Graphic Novel Review: Dragons Beware!

What sets graphic novels like Dragons Beware!  (a sequel to the equally wonderful Giants Beware! from a few years ago … this graphic novel comes out next month .. I received an advance copy) is easy to identify but not so easy to pull off: strong characters, solid writing and engaging artwork. If only every graphic novel hitting the shelves for young readers consistently had those three things ….

Luckily, writer Rafael Rosado and illustrator Jorge Aguirre have kept the character of the girl hero, Claudette, fearless and adventuress and in the midst of another mission, this time to secure her father’s long-lost sword — which just happens to sit inside the stomach of the most fearsome dragon in the land. Claudette, whose fully-drawn character will connect with readers of any age and any gender (even though I am happy we have a girl protagonist here), travels with her band of friends and family, including the kingdom’s princess, whose advice on solving problems through diplomatic discussions saves the day as much as Claudette’s bravery.

The quality of the writing never drops here, even with the minor characters (a ragtag band of princes follows Claudette’s team and it is like watching the Little Rascals on the page), and the artwork is magnificent. The publisher, First Second, takes full use of the oversized book to bring the dragon (and its children) to full repose, extending frames across double-pages to heighten the action.

Dragons Beware! will be a sure-fire hit in most elementary and even middle school classrooms, I suspect. I am hopeful a third book is in the future. Claudette and her friends deserve another adventure, and so do we.

Peace (in the lair),

Book Review: Fakes


For those who know me, this is my kind of book. Fakes: An Anthology of Pseudo-Interviews, Faux-Lectures, Quasi-Letters, “Found” Texts, and Other Fraudulent Artifacts, a collection edited by David Shields and Matthew Vollmer, is all about taking a genre and twisting it all around in an attempt to make something new and interesting. I first saw this book on a store shelf in the Library of Congress, of all places, and then ordered it when I got home.

The fiction in this book — which begins with a disclaimer to the reader and ends with a  contributors’ note and index, all finely fraudulent  — runs the range of all sorts of official-looking documents — from Last Will and Testaments, to Works Cited, to complaint letters, to personal advertisements — that open up to the door for the writers to explore genre, break genre and be creative. In doing so, they open up the reader’s eyes to possibilities.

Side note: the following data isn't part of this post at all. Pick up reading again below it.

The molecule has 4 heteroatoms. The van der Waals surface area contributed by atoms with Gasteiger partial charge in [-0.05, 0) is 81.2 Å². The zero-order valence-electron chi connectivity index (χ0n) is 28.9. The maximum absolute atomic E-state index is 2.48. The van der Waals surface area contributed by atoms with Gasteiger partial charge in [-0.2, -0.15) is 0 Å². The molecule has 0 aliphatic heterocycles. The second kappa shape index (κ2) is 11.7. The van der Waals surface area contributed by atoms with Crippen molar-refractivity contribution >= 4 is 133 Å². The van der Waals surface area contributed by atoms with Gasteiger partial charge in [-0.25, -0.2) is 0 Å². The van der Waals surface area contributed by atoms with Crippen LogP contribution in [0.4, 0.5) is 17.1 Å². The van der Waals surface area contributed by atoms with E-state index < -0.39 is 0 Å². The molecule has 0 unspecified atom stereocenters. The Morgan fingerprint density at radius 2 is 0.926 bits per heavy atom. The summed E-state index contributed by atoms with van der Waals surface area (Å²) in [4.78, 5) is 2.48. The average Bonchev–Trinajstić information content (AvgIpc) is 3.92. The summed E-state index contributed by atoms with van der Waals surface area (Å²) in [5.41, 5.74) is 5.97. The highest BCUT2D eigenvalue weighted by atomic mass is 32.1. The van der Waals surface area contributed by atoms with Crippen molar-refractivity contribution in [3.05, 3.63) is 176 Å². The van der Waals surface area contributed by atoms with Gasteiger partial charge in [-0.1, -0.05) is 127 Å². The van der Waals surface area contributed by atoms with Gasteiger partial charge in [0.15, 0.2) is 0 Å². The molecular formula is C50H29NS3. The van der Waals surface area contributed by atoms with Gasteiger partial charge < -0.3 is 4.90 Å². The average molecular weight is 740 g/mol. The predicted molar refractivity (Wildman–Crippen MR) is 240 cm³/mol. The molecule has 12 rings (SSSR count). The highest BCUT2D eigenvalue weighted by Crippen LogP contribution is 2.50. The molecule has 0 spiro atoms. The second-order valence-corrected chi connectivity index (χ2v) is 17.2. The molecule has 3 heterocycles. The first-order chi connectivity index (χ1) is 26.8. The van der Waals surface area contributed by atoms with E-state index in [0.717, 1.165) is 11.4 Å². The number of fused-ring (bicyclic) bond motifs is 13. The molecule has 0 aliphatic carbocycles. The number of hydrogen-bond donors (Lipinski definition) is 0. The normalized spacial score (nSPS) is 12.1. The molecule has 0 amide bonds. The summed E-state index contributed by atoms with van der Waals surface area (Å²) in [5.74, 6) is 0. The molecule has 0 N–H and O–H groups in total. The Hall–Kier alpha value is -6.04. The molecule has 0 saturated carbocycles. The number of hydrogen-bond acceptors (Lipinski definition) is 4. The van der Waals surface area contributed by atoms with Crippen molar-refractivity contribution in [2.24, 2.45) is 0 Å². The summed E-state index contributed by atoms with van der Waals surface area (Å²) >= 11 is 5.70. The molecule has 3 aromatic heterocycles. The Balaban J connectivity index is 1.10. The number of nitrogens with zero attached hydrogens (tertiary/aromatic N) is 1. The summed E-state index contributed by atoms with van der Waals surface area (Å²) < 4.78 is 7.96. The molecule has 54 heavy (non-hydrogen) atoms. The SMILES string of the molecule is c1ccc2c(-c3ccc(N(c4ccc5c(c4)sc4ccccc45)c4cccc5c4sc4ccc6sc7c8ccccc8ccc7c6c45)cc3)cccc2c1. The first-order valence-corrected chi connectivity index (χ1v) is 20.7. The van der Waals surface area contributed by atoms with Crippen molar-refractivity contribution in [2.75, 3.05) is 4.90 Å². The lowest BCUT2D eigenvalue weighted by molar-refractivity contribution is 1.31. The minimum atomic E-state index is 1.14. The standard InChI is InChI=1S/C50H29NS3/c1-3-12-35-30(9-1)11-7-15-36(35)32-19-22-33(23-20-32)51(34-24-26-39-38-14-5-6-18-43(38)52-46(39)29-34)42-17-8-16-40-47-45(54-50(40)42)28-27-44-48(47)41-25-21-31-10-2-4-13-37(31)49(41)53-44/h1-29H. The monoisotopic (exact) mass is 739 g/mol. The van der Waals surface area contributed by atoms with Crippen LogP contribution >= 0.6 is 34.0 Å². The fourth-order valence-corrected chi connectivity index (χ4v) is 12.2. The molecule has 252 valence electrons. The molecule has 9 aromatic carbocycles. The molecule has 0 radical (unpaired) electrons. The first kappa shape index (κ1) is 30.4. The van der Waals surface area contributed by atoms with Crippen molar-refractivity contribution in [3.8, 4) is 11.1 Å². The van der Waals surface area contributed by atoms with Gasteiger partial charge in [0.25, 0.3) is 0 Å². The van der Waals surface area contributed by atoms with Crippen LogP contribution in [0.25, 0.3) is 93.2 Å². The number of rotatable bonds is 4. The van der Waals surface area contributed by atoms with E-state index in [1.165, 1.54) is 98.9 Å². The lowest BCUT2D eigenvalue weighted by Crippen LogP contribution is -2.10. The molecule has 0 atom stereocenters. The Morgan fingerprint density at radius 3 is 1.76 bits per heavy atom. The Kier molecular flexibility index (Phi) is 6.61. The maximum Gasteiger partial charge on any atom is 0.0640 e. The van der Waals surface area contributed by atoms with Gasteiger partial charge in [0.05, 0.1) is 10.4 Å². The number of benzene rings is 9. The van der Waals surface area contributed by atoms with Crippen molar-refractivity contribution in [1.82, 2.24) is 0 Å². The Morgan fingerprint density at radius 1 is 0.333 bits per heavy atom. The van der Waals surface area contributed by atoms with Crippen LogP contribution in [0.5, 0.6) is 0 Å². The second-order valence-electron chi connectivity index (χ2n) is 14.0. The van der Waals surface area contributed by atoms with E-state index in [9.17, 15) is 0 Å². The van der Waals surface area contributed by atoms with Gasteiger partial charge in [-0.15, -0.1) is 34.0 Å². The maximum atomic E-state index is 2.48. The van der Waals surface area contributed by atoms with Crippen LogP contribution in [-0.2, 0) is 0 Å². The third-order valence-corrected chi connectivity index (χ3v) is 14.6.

The most powerful piece in here, for me, is Kevin Wilson’s “The Dead Sister Handbook: A Guide for Sensitive Boys (Laconic Method to Near Misses)” — which broke my heart while pulling me down into the world of self-help guides for kids. A brother trying to comprehend his sister is the center of this piece and all the while, you can feel the slope getting steeper and steeper.

Not every piece is as strong as that one, but given the ways in which we have come to twist genres and styles of writing, and the way the Internet allows us to freely share our versions of writing, Fakes remains an intriguing look at some possibilities. For more daily variety, I suggest you check out McSweeney’s Internet Tendencies, too. I get more laughs per post there in my RSS feed than anywhere else.

Peace (its not fake),


Book Review: Danger is Everywhere

Danger is Everywhere: A Handbook for Avoiding Danger is a nice satirical antidote to the wave of adventure books for boys and girls now flooding the market. Writer David O’Doherty and illustrator Chris Judge bring a hilarious view to the world of dangers all around us, using their foil — Docter Noel Zone — and his observation that everything is out to get you to give helpful “advice” on staying alive in a dangerous world.